Yule be sorry
“It all began so innocently.”
Director / Writer: Paolo Sedazzari / Cast: Claudine Spiteri, Elliott Jordan, Craig Henderson, Suzanne Bertish, Christopher Terry, Heather Chasen, Peter Ellis.
Body Count: 6
Dire-logue: “I want someone to notice my breasts.”
Disclaimer: This is the best I can do for for a festive-themed slasher film this year. And there’s no way I’m sitting through Christmas Evil again.
Ignore the DVD cover, nothing that awesome happens in this regional British trip into the surreal.
As children, siblings Berenice and Brian Usher shared a wild imagination and cherished their alone time in their country cottage so they could act out their adventures and, when things went awry, she would lock him in their toybox (that’s it for title relevance).
Several years later, Berenice brings her boyfriend Conrad home with her from university for an Usher Family Christmas. After meeting her Russ Abbott-fan father, her sex-starved mother and dotty dead-husband-obsessed grandmother, Conrad wishes he had never agreed to come with her. Then there’s Brian, grown up but just as odd as he always was.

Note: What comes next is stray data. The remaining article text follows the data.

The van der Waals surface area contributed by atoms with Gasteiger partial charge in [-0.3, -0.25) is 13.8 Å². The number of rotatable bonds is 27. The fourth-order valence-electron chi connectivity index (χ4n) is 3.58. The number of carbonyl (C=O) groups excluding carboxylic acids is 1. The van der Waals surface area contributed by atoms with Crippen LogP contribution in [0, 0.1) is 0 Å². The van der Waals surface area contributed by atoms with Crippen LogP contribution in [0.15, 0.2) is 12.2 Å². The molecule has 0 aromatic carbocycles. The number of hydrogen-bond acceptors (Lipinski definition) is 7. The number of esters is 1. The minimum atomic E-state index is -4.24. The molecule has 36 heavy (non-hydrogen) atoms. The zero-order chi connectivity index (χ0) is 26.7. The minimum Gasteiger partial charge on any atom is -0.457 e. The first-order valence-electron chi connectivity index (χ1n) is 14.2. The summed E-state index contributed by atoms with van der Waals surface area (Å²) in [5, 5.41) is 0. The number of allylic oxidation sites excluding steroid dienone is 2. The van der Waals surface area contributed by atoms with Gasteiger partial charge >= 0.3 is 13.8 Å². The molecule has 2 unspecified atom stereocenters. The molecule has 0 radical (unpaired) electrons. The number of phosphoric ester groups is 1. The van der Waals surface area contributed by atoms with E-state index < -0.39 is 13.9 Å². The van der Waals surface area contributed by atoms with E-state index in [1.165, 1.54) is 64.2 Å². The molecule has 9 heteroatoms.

What ensues is, for the most part, nonsensical garbage concerning stories of a mythical killer who prowled the Norfolk and Suffolk border, sacred amulets, ghosts, witchcraft and a zombie master disguised as the local vicar. In short, it’s crap.
After nearly an hour of this tedium, in which the family constantly bicker and we take detours into flashbacks of the kids’ childhood imaginary eccentricities, Brian, feeling rejected by Berenice, eventually goes apeshit and starts killing everybody, although it must be stated that nearly all the murders occur off-screen, making it a rather dry kill spree.
Energetic direction and photography attempts to paper over the evident crevices in the plotting and the initially dreadful acting, which somehow becomes less noticeable as the weirdness of the Usher clan unfolds to stunned bystander Conrad, the only likeable character. Suzanne Bertish is, however, fun as the graceless mother, Madeline.
There’s one semi-creepy bit that’ll be lost on anybody not British or under 30, which is Brian’s singy-songy answerphone message, the theme to Russ Abbott’s old clipshow (“Songs of joy and tears of laughter…” etc), sung VERY slowly.
There are so many unanswered questions by the time the credits mercifully roll: Who was the man with the dog? Why was there a clown sat on the toilet? Why did they think the Vicar was a zombie?
Rubbish, but interestingly made rubbish and certainly like no other slasher film you’ll have seen, or indeed will ever see.